The defendant company held duties under s.19(1) of the Work Health and Safety Act 2011. The company conducted building waste and scrap reclamation and disposal. A smaller business, it comprised two scrap building waste reclamation centres and employed 32 workers and owned several items of plant, including the excavator involved in the incident.
A worker, an experienced plant operator, was killed when struck by an object. He was operating an excavator loading building waste into a truck. He sustained a head injury. The object that struck him was unidentified but most likely originated from the pile of scrap material he was loading. It was able to enter the excavator's operator's cabin which was missing its windscreen and several windows. Its cabin door was unable to be closed. These components are forms of operator protective devices. The defendant company, through its internal reporting systems, had been notified of the defects but kept the excavator in service. There were two prior incidents reported of items entering the operator cabin of its vehicles (not the same excavator) engaged in loading activities. No worker was injured.
The defendant pleaded guilty in the Richlands Magistrates Court on 27 July 2017 to breaching s.32 of the Work Health and Safety Act 2011, having failed to meet its work health and safety duties and was sentenced.
The company's sole director was also charged as a result of the incident.
Magistrate Aaron Simpson fined the defendant $200,000 and ordered professional and court costs totaling $1087.40. The court made an order that no conviction be recorded.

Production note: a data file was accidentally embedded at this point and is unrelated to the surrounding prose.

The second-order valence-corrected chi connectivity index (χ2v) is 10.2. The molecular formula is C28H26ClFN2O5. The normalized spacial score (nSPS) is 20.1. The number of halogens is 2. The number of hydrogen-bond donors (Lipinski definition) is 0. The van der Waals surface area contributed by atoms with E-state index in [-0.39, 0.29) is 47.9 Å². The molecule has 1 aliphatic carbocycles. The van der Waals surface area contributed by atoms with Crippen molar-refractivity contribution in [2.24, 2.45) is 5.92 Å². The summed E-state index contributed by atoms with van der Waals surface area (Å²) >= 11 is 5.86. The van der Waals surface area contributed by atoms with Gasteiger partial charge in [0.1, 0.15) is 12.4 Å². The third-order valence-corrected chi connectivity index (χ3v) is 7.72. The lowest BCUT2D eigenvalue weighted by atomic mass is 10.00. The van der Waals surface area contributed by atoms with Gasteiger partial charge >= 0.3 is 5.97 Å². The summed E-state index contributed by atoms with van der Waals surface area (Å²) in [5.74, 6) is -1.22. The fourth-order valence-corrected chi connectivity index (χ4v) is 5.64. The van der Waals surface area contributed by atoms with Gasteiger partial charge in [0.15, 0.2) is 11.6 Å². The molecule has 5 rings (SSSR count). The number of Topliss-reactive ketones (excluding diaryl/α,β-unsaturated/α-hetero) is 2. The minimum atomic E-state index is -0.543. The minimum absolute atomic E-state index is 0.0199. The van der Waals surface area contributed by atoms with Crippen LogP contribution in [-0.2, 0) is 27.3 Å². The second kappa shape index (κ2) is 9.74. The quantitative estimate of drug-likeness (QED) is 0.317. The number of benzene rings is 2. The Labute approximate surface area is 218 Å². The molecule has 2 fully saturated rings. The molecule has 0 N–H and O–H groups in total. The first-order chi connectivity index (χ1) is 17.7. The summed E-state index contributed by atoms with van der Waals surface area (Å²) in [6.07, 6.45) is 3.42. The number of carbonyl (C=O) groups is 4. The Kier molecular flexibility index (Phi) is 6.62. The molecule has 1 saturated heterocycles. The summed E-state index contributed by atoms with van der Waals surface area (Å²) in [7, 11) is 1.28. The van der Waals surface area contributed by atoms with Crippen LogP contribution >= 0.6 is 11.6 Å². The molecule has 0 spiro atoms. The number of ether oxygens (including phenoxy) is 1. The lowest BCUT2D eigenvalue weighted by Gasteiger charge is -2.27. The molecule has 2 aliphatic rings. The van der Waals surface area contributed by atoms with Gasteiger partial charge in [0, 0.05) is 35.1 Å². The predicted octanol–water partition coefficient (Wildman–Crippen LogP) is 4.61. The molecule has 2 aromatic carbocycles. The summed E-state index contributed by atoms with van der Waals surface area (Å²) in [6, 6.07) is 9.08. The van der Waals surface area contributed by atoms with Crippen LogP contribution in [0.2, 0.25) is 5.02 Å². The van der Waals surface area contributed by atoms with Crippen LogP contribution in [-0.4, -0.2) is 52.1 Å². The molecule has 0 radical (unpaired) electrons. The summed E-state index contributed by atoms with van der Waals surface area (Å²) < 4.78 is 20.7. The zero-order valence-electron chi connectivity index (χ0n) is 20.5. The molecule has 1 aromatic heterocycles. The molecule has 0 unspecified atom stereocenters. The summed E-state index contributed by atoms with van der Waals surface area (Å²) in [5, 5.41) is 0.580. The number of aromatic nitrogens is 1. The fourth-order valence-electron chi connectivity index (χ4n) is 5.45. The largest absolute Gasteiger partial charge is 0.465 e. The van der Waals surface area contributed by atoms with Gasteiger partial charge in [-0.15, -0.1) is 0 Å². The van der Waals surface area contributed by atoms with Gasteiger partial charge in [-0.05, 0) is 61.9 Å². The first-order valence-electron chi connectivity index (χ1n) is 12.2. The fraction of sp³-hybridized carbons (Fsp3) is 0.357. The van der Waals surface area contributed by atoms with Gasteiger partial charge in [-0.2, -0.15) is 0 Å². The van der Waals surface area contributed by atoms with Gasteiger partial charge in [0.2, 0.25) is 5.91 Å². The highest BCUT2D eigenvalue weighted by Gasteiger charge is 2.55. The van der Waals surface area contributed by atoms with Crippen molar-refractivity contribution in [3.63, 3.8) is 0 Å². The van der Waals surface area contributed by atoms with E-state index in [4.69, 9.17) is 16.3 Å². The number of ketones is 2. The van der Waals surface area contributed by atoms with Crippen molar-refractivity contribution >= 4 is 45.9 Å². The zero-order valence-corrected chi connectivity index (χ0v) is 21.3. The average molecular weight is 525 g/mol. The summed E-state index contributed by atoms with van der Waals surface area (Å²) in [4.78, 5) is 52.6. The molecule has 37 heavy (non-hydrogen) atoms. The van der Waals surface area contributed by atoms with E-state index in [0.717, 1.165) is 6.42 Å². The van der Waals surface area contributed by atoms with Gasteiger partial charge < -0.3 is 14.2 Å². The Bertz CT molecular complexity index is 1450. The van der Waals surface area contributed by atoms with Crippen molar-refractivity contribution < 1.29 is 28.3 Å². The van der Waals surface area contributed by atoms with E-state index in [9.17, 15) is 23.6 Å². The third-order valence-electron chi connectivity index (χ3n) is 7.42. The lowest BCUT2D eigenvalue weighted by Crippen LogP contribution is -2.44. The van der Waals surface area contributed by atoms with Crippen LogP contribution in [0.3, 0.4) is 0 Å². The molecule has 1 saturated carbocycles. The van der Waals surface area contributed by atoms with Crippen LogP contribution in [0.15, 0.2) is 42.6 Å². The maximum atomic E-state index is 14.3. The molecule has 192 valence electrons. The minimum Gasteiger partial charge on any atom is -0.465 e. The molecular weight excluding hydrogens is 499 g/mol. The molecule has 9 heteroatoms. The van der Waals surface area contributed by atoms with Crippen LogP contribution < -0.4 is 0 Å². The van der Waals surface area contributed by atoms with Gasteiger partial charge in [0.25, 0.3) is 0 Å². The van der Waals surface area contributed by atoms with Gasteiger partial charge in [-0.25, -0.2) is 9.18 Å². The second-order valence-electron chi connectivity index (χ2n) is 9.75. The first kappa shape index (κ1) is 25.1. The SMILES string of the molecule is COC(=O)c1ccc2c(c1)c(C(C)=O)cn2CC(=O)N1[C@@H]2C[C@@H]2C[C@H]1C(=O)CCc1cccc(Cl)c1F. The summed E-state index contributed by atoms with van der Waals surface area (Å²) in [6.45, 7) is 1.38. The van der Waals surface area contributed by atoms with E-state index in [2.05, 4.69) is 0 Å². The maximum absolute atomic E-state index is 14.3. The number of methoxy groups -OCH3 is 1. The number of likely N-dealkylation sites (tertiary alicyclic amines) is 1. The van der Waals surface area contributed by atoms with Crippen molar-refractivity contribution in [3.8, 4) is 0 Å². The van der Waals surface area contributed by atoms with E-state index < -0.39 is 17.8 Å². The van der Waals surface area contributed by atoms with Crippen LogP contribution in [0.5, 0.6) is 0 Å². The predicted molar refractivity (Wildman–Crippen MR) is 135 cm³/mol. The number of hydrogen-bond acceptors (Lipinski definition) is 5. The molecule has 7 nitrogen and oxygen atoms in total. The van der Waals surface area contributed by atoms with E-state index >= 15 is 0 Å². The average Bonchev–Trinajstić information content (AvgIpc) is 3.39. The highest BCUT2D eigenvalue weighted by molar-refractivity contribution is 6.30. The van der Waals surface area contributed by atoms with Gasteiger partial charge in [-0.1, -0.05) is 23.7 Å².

In reaching a decision, the Magistrate accepted the company had a work health and safety system in place, but it was not followed. The incident occurred through a failure to carry out routine maintenance which should have occurred given defects were notified some time before. His Honour noted that although prior incidents of items entering an operator cabin were known, by the reports indicating no one was injured or that risk was high, the company director did not realise the gravity of the potential outcome.
Although not a major feature of mitigation, his Honour observed that, due to inability to identify the object that entered the excavator cabin, it was not known whether even had there not been defects, the results of the incident would been avoided. In any event, with respect to general deterrence, his type of plant is used in other similar businesses and compliance with WHS laws is not negotiable. In deciding penalty including the order that co conviction be recorded, Magistrate Simpson took into account the defendant company had not been prosecuted previously for any work health and safety breach, co-operated with the investigation and entered an early plea of guilty.
Considerations for prevention
(commentary under this heading is not part of the court's decision)
When working in the waste services industry where there is exposure to risks from scrap building material entering the cabin of an excavator, duty holders should apply a risk management approach to ensure the selection of suitable control measures.
Risk management involves identifying the hazards, evaluating the consequences and likelihood of harm that may result from the hazard, deciding and implementing control measures to prevent or minimise the level of the risk from the hazard and monitoring the effectiveness of the control measures to ensure they remain working correctly. When deciding and implementing control measures associated with the risk of death due to blunt force trauma, obligation holders should consider:
- Work Health and Safety Act 2011
- Work Health and Safety Regulation 2011
- Managing Risks of Plant in the Workplace Code of Practice 2013 (PDF, 1.04 MB)
- Date of offence:
- Richlands Court
- Magistrate Aaron Simpson
- s.32 of the duty under s.19(1) Work Health and Safety Act 2011
- Decision date:
- Maximum Penalty:
- Conviction recorded:
- CIS event number: